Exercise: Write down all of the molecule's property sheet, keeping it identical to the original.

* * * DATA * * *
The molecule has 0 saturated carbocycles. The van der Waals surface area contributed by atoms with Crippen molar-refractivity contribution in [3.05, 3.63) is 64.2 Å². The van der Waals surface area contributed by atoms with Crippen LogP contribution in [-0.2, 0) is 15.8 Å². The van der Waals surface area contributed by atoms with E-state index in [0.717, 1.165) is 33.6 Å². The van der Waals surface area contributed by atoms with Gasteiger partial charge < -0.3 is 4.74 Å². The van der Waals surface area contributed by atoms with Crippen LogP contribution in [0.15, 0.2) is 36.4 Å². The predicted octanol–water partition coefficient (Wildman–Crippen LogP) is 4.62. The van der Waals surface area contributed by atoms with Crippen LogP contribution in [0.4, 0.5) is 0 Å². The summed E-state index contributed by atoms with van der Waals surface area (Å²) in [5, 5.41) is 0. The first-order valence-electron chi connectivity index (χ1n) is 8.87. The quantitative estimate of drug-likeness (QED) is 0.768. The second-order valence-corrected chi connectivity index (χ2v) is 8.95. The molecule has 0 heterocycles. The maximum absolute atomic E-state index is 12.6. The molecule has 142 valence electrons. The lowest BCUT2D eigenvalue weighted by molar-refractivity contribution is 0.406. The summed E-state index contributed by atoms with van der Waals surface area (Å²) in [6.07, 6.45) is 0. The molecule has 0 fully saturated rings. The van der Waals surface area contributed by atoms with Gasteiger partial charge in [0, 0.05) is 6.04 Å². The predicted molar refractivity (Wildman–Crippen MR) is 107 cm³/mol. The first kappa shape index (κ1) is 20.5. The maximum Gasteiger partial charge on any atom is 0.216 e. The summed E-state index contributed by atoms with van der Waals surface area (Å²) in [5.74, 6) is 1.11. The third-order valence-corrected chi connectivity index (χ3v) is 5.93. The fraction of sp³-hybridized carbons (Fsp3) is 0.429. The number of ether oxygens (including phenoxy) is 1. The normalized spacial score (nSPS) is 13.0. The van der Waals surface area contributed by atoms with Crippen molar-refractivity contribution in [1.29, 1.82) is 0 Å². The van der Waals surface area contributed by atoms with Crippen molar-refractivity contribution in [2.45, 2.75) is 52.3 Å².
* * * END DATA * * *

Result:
The molecule has 0 saturated carbocycles. The van der Waals surface area contributed by atoms with Crippen molar-refractivity contribution in [3.05, 3.63) is 64.2 Å². The van der Waals surface area contributed by atoms with Crippen LogP contribution in [-0.2, 0) is 15.8 Å². The van der Waals surface area contributed by atoms with E-state index in [0.717, 1.165) is 33.6 Å². The van der Waals surface area contributed by atoms with Gasteiger partial charge < -0.3 is 4.74 Å². The van der Waals surface area contributed by atoms with Crippen LogP contribution in [0.15, 0.2) is 36.4 Å². The predicted octanol–water partition coefficient (Wildman–Crippen LogP) is 4.62. The van der Waals surface area contributed by atoms with Crippen LogP contribution in [0.4, 0.5) is 0 Å². The summed E-state index contributed by atoms with van der Waals surface area (Å²) in [5, 5.41) is 0. The first-order valence-electron chi connectivity index (χ1n) is 8.87. The quantitative estimate of drug-likeness (QED) is 0.768. The second-order valence-corrected chi connectivity index (χ2v) is 8.95. The molecule has 0 heterocycles. The maximum absolute atomic E-state index is 12.6. The molecule has 142 valence electrons. The lowest BCUT2D eigenvalue weighted by molar-refractivity contribution is 0.406. The summed E-state index contributed by atoms with van der Waals surface area (Å²) in [6.07, 6.45) is 0. The molecule has 0 fully saturated rings. The van der Waals surface area contributed by atoms with Gasteiger partial charge in [0, 0.05) is 6.04 Å². The predicted molar refractivity (Wildman–Crippen MR) is 107 cm³/mol. The first kappa shape index (κ1) is 20.5. The maximum Gasteiger partial charge on any atom is 0.216 e. The summed E-state index contributed by atoms with van der Waals surface area (Å²) in [5.74, 6) is 1.11. The third-order valence-corrected chi connectivity index (χ3v) is 5.93. The fraction of sp³-hybridized carbons (Fsp3) is 0.429. The number of ether oxygens (including phenoxy) is 1. The normalized spacial score (nSPS) is 13.0. The van der Waals surface area contributed by atoms with Crippen molar-refractivity contribution in [1.29, 1.82) is 0 Å². The van der Waals surface area contributed by atoms with Crippen molar-refractivity contribution in [2.45, 2.75) is 52.3 Å².